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A Comparison of Loudness Change in Signals That Continuously Rise or Fall in Amplitude

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A sound that increases continuously in strength over a given range at a given rate may result in a change in loudness that is different than the result when the sound decreases in strength over the same range and at the same rate. But, seemingly inconsistent results have been recently published, some authors declaring that the loudness change was greater for increasing levels and others showing the opposite (see [1] for a summary of the different points of view). Part of the disagreement may stem from methodological differences among studies. To explore the effects of some features of these studies, an experiment was run, that is described in the present paper. Loudness change was measured by magnitude estimation of initial and final loudness of increasing or decreasing sweeps, using experimental conditions that make possible a comparison with previous research: Test sounds were pure tones at 1 and 4 kHz and a broadband noise (0.1–15 kHz, flat spectrum), with durations of 1.8, 10 and 50 s, and level changes in the interval of 45 to 75 or 60 to 75 dB, increasing or decreasing. Loudness change, defined as the ratio between estimated loudness at the beginning and the end of the sweep, is found not to be significantly different in most cases for increasing and decreasing level changes. In the cases where a difference is found, it is in favour of decreasing levels.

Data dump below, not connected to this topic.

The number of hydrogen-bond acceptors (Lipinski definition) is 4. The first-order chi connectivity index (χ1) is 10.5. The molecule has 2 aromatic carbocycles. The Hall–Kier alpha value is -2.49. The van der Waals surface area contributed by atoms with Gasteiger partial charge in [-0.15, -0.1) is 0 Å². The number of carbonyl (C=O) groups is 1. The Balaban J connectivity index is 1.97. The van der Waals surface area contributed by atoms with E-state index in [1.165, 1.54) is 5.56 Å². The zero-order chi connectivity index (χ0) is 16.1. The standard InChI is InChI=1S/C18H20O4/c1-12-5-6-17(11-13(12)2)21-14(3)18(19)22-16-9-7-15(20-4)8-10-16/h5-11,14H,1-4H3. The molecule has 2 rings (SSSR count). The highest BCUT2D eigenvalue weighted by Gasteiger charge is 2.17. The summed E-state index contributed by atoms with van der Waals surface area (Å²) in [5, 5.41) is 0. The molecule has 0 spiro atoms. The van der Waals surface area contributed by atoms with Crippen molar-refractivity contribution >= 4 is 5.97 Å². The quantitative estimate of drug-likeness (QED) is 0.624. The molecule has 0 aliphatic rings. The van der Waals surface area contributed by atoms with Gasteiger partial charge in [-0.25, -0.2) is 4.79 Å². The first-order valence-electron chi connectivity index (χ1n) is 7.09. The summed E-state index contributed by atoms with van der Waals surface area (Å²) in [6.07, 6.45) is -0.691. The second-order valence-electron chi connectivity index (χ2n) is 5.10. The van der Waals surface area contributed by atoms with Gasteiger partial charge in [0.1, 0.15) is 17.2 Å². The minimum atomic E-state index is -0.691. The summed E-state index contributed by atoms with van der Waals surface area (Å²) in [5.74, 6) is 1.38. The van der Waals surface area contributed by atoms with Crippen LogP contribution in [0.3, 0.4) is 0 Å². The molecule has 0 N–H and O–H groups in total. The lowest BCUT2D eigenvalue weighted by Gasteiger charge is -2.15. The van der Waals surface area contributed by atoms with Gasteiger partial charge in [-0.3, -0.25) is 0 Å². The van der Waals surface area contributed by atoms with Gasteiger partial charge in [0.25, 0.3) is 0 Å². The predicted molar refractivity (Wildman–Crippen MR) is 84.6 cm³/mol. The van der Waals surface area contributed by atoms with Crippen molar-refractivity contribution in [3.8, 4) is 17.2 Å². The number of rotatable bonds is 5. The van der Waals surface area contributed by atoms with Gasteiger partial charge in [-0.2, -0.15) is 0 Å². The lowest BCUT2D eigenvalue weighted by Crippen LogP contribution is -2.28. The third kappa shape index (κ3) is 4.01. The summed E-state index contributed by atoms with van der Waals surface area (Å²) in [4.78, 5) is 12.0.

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Document Type: Research Article

Publication date: March 1, 2003

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  • Acta Acustica united with Acustica, published together with the European Acoustics Association (EAA), is an international, peer-reviewed journal on acoustics. It publishes original articles on all subjects in the field of acoustics, such as general linear acoustics, nonlinear acoustics, macrosonics, flow acoustics, atmospheric sound, underwater sound, ultrasonics, physical acoustics, structural acoustics, noise control, active control, environmental noise, building acoustics, room acoustics, acoustic materials, acoustic signal processing, computational and numerical acoustics, hearing, audiology and psychoacoustics, speech, musical acoustics, electroacoustics, auditory quality of systems. It reports on original scientific research in acoustics and on engineering applications. The journal considers scientific papers, technical and applied papers, book reviews, short communications, doctoral thesis abstracts, etc. In irregular intervals also special issues and review articles are published.
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